HC Deb 06 May 1999 vol 330 cc1186-92

Motion made, and Question proposed, That this House do now adjourn.—[Mr. Allen.]

7 pm

Dr. Evan Harris (Oxford, West and Abingdon)

We are heading towards making redundant a number of ready-to-be consultants, which the national health service desperately needs and who have cost the country a fortune to train. I shall set out the figures involved, then describe the demand for consultants and consider some of the problems meeting that demand and some of the potential solutions to both the immediate crisis and long-term work force planning problems.

In a written answer from the Minister of State, Department of Health, the hon. Member for Southampton, Itchen (Mr. Denham), which I received today, I was told that there are 117 specialist registrars in obstetrics and gynaecology who hold national training numbers, NTNs, and are therefore eligible to take up consultant posts and who have obtained their certificate of completion of specialist training, CCST, but for whom there are no consultant posts available. Of those 117, 86 had been in that position for more than six months.

Similarly, it was reported in January that 112 specialist registrars holding NTNs and with CCSTs had no consultant posts to go to, of whom 23 completed their training 18 months earlier. It was envisaged then that 82 more people would be in such a position by March 1999, of whom only a few would be mopped up by newly established consultant posts and the filling of consultant vacancies from retirement and death.

The number of new CCST holders who will complete specialist training in 1999–2000 and 2000–01 has been estimated to be 188 and 122 respectively. Similarly, Department of Health figures for the next three calendar years, are 137, 185 and 100 respectively. Either way, that makes for about 500 trainees with NTNs who are eligible to be consultants and waiting for posts, on whom this country has spent a great deal of money. At the current rate of consultant vacancies and establishment of new posts, such people will mostly have to be made redundant or find other sources of income. That is clearly unsatisfactory.

According to another written answer, it costs £160,000 just to put a medical student through medical school. The cost of training a doctor up to CCST level in obstetrics and gynaecology can be estimated by adding up the element of their salary that is paid for annually through the medical and dental education levy—generally half the basic salary, except in the house officer year, when it is 100 per cent. of the basic salary. Even a quick calculation suggests that an average general and specialist training period of about 10 years costs at least another —150,000—making a grand total of about one third of a million pounds per doctor, for many of whom there will be no consultant post.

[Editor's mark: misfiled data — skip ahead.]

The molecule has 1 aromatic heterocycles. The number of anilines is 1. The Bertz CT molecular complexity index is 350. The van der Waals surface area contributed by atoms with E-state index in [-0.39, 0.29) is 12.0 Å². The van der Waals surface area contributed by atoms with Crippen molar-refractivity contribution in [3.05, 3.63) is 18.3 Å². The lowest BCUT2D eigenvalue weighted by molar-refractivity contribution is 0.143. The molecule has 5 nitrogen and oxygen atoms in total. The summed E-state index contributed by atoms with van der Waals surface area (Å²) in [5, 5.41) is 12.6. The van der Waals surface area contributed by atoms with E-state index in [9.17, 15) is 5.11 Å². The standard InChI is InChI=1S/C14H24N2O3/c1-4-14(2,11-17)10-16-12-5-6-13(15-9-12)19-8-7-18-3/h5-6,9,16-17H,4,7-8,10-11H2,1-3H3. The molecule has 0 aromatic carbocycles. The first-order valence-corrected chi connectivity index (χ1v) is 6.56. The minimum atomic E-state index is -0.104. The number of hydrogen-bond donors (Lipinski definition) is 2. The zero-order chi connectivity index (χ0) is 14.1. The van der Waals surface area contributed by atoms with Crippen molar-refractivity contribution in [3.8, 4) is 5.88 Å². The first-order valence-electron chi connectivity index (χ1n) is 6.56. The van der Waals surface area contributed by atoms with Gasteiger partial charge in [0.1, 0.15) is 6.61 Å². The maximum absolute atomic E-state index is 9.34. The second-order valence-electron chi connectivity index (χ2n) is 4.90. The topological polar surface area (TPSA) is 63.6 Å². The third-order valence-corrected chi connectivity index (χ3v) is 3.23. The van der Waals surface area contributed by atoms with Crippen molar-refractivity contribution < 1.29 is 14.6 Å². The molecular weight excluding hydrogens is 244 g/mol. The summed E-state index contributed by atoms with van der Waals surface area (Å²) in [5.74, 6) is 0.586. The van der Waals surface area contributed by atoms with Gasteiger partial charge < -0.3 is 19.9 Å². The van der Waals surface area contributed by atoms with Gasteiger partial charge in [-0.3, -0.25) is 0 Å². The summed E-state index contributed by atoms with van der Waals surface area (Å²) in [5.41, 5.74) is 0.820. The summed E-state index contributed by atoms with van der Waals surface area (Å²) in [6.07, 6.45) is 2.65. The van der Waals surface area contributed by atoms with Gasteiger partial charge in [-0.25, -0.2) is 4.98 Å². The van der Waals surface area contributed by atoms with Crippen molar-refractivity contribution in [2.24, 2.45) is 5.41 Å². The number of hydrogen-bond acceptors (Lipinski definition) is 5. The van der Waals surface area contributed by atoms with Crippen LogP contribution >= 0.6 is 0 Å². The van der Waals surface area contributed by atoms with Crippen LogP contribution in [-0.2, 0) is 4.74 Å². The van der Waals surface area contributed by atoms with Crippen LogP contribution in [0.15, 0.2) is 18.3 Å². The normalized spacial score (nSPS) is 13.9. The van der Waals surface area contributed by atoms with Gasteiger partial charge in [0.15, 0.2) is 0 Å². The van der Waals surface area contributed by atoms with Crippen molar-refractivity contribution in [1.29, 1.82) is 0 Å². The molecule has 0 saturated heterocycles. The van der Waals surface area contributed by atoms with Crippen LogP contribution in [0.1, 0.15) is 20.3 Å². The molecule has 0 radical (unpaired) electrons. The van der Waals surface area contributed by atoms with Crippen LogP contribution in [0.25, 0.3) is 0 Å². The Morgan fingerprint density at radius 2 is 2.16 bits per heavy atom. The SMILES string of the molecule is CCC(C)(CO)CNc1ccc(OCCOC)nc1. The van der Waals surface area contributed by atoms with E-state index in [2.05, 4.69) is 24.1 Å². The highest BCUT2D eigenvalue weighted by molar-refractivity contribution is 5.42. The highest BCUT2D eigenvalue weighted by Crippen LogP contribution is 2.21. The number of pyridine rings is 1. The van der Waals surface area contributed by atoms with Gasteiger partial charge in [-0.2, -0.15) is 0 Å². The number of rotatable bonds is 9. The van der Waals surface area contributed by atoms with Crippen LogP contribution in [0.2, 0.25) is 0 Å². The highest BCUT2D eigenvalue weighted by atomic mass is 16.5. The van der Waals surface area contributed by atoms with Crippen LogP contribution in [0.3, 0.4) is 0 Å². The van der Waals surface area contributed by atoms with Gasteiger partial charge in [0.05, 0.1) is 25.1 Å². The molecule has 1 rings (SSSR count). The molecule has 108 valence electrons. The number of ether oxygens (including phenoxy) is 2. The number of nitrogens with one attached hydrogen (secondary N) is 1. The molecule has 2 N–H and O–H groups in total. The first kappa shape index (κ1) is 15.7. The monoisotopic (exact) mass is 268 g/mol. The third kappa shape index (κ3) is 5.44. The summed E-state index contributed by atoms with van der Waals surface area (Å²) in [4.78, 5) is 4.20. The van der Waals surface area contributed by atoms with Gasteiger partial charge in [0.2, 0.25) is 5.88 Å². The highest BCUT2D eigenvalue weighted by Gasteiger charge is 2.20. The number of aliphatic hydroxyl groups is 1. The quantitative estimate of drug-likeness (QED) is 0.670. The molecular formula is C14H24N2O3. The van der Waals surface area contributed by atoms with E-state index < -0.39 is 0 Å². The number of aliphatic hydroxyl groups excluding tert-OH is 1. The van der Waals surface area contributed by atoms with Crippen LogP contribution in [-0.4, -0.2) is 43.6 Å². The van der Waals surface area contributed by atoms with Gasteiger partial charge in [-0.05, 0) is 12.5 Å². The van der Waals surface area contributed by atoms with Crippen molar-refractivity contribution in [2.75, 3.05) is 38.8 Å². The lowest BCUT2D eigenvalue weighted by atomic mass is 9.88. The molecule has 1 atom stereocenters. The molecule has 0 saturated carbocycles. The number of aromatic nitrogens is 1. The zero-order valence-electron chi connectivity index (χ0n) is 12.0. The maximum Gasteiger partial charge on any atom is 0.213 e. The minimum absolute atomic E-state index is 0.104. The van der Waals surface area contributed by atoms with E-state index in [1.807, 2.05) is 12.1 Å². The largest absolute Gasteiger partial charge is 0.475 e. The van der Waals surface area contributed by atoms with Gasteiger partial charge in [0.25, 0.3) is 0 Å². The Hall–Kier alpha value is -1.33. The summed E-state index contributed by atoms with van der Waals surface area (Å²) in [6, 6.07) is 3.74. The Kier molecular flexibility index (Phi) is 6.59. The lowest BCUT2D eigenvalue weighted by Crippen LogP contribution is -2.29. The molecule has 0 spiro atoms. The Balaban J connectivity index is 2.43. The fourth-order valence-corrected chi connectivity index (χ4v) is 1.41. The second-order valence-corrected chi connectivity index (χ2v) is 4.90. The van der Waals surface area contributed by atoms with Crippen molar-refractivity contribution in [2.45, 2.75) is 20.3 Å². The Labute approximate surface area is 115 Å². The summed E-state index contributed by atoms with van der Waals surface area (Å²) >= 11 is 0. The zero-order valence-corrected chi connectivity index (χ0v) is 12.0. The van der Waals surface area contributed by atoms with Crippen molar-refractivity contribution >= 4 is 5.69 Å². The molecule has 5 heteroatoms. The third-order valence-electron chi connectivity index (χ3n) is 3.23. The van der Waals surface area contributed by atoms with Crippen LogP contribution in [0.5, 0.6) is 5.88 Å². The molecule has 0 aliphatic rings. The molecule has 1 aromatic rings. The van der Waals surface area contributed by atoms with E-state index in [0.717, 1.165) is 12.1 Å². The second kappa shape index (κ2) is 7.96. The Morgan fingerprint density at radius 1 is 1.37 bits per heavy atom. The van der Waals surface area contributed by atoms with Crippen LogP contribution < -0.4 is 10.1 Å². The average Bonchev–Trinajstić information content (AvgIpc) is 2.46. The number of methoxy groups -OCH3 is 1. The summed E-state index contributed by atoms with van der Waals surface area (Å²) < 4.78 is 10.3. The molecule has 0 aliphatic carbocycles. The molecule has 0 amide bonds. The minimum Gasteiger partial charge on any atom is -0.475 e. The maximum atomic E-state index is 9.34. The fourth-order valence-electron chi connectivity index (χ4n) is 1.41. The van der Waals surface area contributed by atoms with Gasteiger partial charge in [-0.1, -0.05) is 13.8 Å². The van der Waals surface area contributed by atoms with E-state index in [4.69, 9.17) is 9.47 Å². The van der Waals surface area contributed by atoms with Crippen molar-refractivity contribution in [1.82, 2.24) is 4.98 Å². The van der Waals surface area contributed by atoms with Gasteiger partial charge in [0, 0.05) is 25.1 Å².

It has already been made clear to me by individuals that they will not be hanging around waiting to be sacked when the 18-month stay of execution runs out on those with certificates of completion of specialist training. They will be moving abroad or into other jobs. I have heard of one trainee who plans to become an air hostess because she cannot bear waiting around with no likely career progression. There is a desperate need for more consultant posts in this country. Let me make clear the current planned rate of expansion. The Department of Health has indicated that about 50 consultant appointments were made in the past year. My understanding is that about half those were vacancies through retirement and other causes and about half were newly established posts. At that rate, about 350 of the 500 trainees with CCSTs who will be eligible to become consultants over the next three years will have no posts to go to. It is a problem of degree of magnitude, not something that can be improved quickly or without the radical action that I will be urging on the Government.

This country is in desperate need of additional consultants, particularly in our obstetric units. The fourth and fifth reports of the confidential enquiry into stillbirths and deaths in infancy have indicated that about 80 per cent. of intra-partum deaths—deaths during labour—that were identified for the study, were criticised for sub-optimal care because alternative management would reasonably have been expected to make a difference to the outcome in about half the cases and might have helped in another quarter.

The confidential inquiry into maternal deaths from 1991 to 1993 raised concerns even then about a possible lack of senior obstetric consultant input into the care of critically ill women. It drew attention to inappropriate standards of care due to inappropriate delegation of responsibility for clinical management to relatively inexperienced junior doctors. The evidence from confidential inquiries shows that we are letting down the women of this country in the quality of service we are providing.

In addition, the confidential inquiry into perioperative deaths, which impacts on gynaecological emergencies as well as operative obstetric emergencies, indicated that direct consultant involvement in emergency surgery, particularly out of hours, may have led to an improved outcome for many patients. That is now accepted wisdom and best practice in the health service.

The Minister will be aware of the cost to the health service of clinical negligence in obstetrics. It dwarfs the cost of clinical negligence and litigation in other specialties. The clinical negligence scheme for trusts has identified the importance of consultant input in the labour ward and suggested that a standard of at least 40 hours of consultant sessions on the labour ward during the working week is desirable. That was backed recently by the joint report of the Royal College of Obstetricians and Gynaecologists and the Royal College of Midwives which, for the first time, have come together to endorse clear recommendations for consultant expansion, among a range of other suggestions.